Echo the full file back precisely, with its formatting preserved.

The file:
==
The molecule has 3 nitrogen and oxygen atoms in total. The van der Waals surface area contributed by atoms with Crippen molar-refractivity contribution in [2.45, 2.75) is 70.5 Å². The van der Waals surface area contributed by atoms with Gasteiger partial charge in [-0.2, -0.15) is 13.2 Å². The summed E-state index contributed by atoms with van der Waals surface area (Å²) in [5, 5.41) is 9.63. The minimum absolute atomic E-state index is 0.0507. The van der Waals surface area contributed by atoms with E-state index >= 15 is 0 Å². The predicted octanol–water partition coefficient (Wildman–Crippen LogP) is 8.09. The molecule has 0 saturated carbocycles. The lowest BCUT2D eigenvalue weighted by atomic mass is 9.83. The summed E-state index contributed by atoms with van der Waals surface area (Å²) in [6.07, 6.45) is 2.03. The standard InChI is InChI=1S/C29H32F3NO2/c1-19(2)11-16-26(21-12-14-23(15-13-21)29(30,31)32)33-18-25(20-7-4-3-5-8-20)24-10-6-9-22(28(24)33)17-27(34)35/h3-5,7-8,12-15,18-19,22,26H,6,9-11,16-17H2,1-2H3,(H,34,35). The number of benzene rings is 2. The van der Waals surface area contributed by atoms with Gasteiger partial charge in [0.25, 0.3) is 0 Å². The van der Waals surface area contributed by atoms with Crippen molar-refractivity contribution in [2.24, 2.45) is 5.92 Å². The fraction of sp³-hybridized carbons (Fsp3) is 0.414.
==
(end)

The molecule has 3 nitrogen and oxygen atoms in total. The van der Waals surface area contributed by atoms with Crippen molar-refractivity contribution in [2.45, 2.75) is 70.5 Å². The van der Waals surface area contributed by atoms with Gasteiger partial charge in [-0.2, -0.15) is 13.2 Å². The summed E-state index contributed by atoms with van der Waals surface area (Å²) in [5, 5.41) is 9.63. The minimum absolute atomic E-state index is 0.0507. The van der Waals surface area contributed by atoms with E-state index >= 15 is 0 Å². The predicted octanol–water partition coefficient (Wildman–Crippen LogP) is 8.09. The molecule has 0 saturated carbocycles. The lowest BCUT2D eigenvalue weighted by atomic mass is 9.83. The summed E-state index contributed by atoms with van der Waals surface area (Å²) in [6.07, 6.45) is 2.03. The standard InChI is InChI=1S/C29H32F3NO2/c1-19(2)11-16-26(21-12-14-23(15-13-21)29(30,31)32)33-18-25(20-7-4-3-5-8-20)24-10-6-9-22(28(24)33)17-27(34)35/h3-5,7-8,12-15,18-19,22,26H,6,9-11,16-17H2,1-2H3,(H,34,35). The number of benzene rings is 2. The van der Waals surface area contributed by atoms with Gasteiger partial charge in [0.25, 0.3) is 0 Å². The van der Waals surface area contributed by atoms with Crippen molar-refractivity contribution in [2.24, 2.45) is 5.92 Å². The fraction of sp³-hybridized carbons (Fsp3) is 0.414.